Anyone want to play a game? Starting with A, list an herb and an herbal remedy that goes with the herb. Let's see how far we can get!
According to Grieve, diuretic and laxative. According to Culpeper, good for cramped sinews.
Here is a link that might be useful: Grieve's Herbal
I love the flowers in salads!
Here is a link that might be useful: Borage
At this point, I use it mainly as a weed deterrent at the edge of the garden, due to its habit of going up vertically about 2 1/2 feet and then "floping" down over everything that surrounds it.
The bees love the flowers, too.
Dong quai, a gorgeous Angelica and the root is used in Chinese medicine.
Eucalyptus is a lovely tree which I'd like to grow but can't in my zone. I've occasionally used the essential oil in a decongestant blend which is useful for bronchial conditions. It's said to be antibacterial and antiviral so some use it in a steamer or as an aerosol mist to clean the air during the winter months.
Here is a link that might be useful: eucalyptus essential oil
Feverfew, Tanacetum parthenium, folk remedy for headaches and migraines.
G.....American Ginseng (Panax quinquefolius) and Goldenseal (Hydrastis canadensis), of course. Two wonderful herbs and two at-risk native plants that have vanished in much of their native ranges due to over harvesting. They are perfect examples of what greed and short-sitedness can do to wild medicinal plants.
Check out the link below for more on at-risk medicinal plants.
Here is a link that might be useful: United Plant Savers
Hops reportedly improves digestion and sleep; it is also used to flavor and clarify beer.
It is used at the Hershey Garden in Hershey, Pennsylvania as a shade vine, and covers a gazebo in the herb garden there.
Once planted, it is dificult to eradicate, and plants sold in the US at garden shops are frequently male. It is the female plants which produce the hop "flower" frequently used for their herbal qualities.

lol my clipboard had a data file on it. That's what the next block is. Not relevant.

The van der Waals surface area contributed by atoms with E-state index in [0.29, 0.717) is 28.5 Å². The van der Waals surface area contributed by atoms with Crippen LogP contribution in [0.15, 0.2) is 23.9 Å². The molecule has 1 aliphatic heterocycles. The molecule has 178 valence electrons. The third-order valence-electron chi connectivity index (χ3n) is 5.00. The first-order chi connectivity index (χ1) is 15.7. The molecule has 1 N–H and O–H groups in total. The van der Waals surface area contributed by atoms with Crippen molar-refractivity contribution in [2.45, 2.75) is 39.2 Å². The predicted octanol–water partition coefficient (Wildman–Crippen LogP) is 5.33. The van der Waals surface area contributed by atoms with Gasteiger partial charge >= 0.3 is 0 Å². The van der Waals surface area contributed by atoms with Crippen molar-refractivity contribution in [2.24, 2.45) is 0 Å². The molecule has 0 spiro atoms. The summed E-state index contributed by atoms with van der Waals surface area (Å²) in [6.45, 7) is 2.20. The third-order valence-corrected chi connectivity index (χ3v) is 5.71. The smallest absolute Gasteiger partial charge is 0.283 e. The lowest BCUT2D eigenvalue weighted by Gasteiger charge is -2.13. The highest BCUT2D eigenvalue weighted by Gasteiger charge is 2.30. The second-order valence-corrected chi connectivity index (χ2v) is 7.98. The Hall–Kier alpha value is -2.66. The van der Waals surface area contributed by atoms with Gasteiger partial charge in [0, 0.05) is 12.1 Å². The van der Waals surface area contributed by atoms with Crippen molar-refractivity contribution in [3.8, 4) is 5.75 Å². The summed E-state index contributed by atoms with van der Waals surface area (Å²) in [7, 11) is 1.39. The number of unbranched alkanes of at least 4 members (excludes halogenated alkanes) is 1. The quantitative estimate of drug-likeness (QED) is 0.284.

Here is a link that might be useful: Hops
I Inula helenium. Elecampane. Expectorant, antibacterial. Grows wild in zone 6.
Jewelweed (Impatiens biflora). Break open the stalks and use the fresh sap as an excellent poison ivy rash reliever. Besides, the seed pods are fun. We called this plant Spotted Touch-Me-Not. As you slowly extend your hand towards the ripe seed pod, the tiniest movement will cause the seed pod to explode to disperse the seed. Great fun!
Knotweed - polygonum avicular
recommended for diarrhea and dysentary.
Steep 4 tsp of flowering herb in 1 cup water for 5 minutes. Take one to one and a half cups a mouthful at a time during a day.
There are several species of knotweed and all have similar properties.
This is a fun game. I've played it before on different subjects. They all had a good response.
L lemon, confectionary, bitter, cuts the crap in clogged throats. I made honey & lemon tea for my mother once & as she watched she said, "Oh, my mother used to do that. Only she added bourbon." So we went & found the bourbon, too... (steep 1/2 lemon, rind and all in boiled water 15-20 minutes; add honey & bourbon to taste)
Mullein is purported to be "effective to loosen mucus in the lungs it also shows some success with reducing water retention". Grows like a weed around here altho I've found none on our land. Hoping to find some I can transplant to my garden this spring.